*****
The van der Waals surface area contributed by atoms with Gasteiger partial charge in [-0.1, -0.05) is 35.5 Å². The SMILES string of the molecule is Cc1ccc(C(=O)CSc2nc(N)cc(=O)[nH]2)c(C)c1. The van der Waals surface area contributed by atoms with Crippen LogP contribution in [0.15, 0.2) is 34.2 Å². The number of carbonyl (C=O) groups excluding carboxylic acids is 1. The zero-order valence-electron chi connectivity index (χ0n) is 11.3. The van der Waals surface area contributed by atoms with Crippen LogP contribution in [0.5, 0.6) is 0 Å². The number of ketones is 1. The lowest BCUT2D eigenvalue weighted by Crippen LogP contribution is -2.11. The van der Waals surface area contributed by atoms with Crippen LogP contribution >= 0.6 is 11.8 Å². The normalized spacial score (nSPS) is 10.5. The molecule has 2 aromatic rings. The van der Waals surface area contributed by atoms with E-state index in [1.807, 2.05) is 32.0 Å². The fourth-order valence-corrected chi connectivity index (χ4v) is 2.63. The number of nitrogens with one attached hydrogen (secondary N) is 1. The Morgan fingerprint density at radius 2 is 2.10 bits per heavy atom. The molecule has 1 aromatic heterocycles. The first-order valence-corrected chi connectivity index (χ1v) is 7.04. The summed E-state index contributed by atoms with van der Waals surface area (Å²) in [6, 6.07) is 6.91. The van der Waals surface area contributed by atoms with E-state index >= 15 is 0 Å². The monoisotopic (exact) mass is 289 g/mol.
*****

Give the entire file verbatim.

The van der Waals surface area contributed by atoms with Gasteiger partial charge in [-0.1, -0.05) is 35.5 Å². The SMILES string of the molecule is Cc1ccc(C(=O)CSc2nc(N)cc(=O)[nH]2)c(C)c1. The van der Waals surface area contributed by atoms with Crippen LogP contribution in [0.15, 0.2) is 34.2 Å². The number of carbonyl (C=O) groups excluding carboxylic acids is 1. The zero-order valence-electron chi connectivity index (χ0n) is 11.3. The van der Waals surface area contributed by atoms with Crippen LogP contribution in [0.5, 0.6) is 0 Å². The number of ketones is 1. The lowest BCUT2D eigenvalue weighted by Crippen LogP contribution is -2.11. The van der Waals surface area contributed by atoms with Crippen LogP contribution >= 0.6 is 11.8 Å². The normalized spacial score (nSPS) is 10.5. The molecule has 2 aromatic rings. The van der Waals surface area contributed by atoms with E-state index in [1.807, 2.05) is 32.0 Å². The fourth-order valence-corrected chi connectivity index (χ4v) is 2.63. The number of nitrogens with one attached hydrogen (secondary N) is 1. The Morgan fingerprint density at radius 2 is 2.10 bits per heavy atom. The molecule has 1 aromatic heterocycles. The first-order valence-corrected chi connectivity index (χ1v) is 7.04. The summed E-state index contributed by atoms with van der Waals surface area (Å²) in [6, 6.07) is 6.91. The van der Waals surface area contributed by atoms with E-state index >= 15 is 0 Å². The monoisotopic (exact) mass is 289 g/mol.